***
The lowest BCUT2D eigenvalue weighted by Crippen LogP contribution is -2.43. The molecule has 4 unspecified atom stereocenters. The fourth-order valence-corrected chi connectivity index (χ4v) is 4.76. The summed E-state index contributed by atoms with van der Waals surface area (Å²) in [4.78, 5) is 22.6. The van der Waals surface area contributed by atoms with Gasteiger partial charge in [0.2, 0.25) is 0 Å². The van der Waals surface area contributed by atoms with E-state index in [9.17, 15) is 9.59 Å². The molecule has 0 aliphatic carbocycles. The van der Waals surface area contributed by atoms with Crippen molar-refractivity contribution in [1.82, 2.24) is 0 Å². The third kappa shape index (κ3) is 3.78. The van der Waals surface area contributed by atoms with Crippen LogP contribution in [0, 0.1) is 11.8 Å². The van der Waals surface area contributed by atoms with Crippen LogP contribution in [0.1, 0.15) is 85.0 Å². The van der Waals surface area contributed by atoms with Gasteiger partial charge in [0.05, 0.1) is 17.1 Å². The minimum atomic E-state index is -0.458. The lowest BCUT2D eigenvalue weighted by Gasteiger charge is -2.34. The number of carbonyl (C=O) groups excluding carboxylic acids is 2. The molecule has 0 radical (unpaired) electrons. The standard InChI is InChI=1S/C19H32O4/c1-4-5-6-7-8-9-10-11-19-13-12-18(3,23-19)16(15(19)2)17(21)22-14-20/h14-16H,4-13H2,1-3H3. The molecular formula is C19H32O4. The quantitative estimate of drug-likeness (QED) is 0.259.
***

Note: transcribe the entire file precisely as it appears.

The lowest BCUT2D eigenvalue weighted by Crippen LogP contribution is -2.43. The molecule has 4 unspecified atom stereocenters. The fourth-order valence-corrected chi connectivity index (χ4v) is 4.76. The summed E-state index contributed by atoms with van der Waals surface area (Å²) in [4.78, 5) is 22.6. The van der Waals surface area contributed by atoms with Gasteiger partial charge in [0.2, 0.25) is 0 Å². The van der Waals surface area contributed by atoms with E-state index in [9.17, 15) is 9.59 Å². The molecule has 0 aliphatic carbocycles. The van der Waals surface area contributed by atoms with Crippen molar-refractivity contribution in [1.82, 2.24) is 0 Å². The third kappa shape index (κ3) is 3.78. The van der Waals surface area contributed by atoms with Crippen LogP contribution in [0, 0.1) is 11.8 Å². The van der Waals surface area contributed by atoms with Crippen LogP contribution in [0.1, 0.15) is 85.0 Å². The van der Waals surface area contributed by atoms with Gasteiger partial charge in [0.05, 0.1) is 17.1 Å². The minimum atomic E-state index is -0.458. The lowest BCUT2D eigenvalue weighted by Gasteiger charge is -2.34. The number of carbonyl (C=O) groups excluding carboxylic acids is 2. The molecule has 0 radical (unpaired) electrons. The standard InChI is InChI=1S/C19H32O4/c1-4-5-6-7-8-9-10-11-19-13-12-18(3,23-19)16(15(19)2)17(21)22-14-20/h14-16H,4-13H2,1-3H3. The molecular formula is C19H32O4. The quantitative estimate of drug-likeness (QED) is 0.259.